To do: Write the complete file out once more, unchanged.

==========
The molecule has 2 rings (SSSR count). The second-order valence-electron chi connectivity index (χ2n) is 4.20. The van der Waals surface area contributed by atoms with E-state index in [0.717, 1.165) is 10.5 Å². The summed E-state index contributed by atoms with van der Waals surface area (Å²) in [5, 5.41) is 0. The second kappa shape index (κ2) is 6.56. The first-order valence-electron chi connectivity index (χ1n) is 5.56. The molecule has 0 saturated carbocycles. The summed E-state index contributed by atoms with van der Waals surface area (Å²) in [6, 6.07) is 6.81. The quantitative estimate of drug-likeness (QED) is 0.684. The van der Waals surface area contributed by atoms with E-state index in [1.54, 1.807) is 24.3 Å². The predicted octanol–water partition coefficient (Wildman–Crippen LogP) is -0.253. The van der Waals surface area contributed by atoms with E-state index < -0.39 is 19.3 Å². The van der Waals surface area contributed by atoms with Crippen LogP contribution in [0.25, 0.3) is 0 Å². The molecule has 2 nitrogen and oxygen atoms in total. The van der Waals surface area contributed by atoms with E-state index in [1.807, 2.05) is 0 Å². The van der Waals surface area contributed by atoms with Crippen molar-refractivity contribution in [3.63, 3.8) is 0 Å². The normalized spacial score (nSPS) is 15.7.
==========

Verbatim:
The molecule has 2 rings (SSSR count). The second-order valence-electron chi connectivity index (χ2n) is 4.20. The van der Waals surface area contributed by atoms with E-state index in [0.717, 1.165) is 10.5 Å². The summed E-state index contributed by atoms with van der Waals surface area (Å²) in [5, 5.41) is 0. The second kappa shape index (κ2) is 6.56. The first-order valence-electron chi connectivity index (χ1n) is 5.56. The molecule has 0 saturated carbocycles. The summed E-state index contributed by atoms with van der Waals surface area (Å²) in [6, 6.07) is 6.81. The quantitative estimate of drug-likeness (QED) is 0.684. The van der Waals surface area contributed by atoms with E-state index in [1.54, 1.807) is 24.3 Å². The predicted octanol–water partition coefficient (Wildman–Crippen LogP) is -0.253. The van der Waals surface area contributed by atoms with E-state index < -0.39 is 19.3 Å². The van der Waals surface area contributed by atoms with Crippen LogP contribution in [0.25, 0.3) is 0 Å². The molecule has 2 nitrogen and oxygen atoms in total. The van der Waals surface area contributed by atoms with E-state index in [1.807, 2.05) is 0 Å². The van der Waals surface area contributed by atoms with Crippen molar-refractivity contribution in [3.63, 3.8) is 0 Å². The normalized spacial score (nSPS) is 15.7.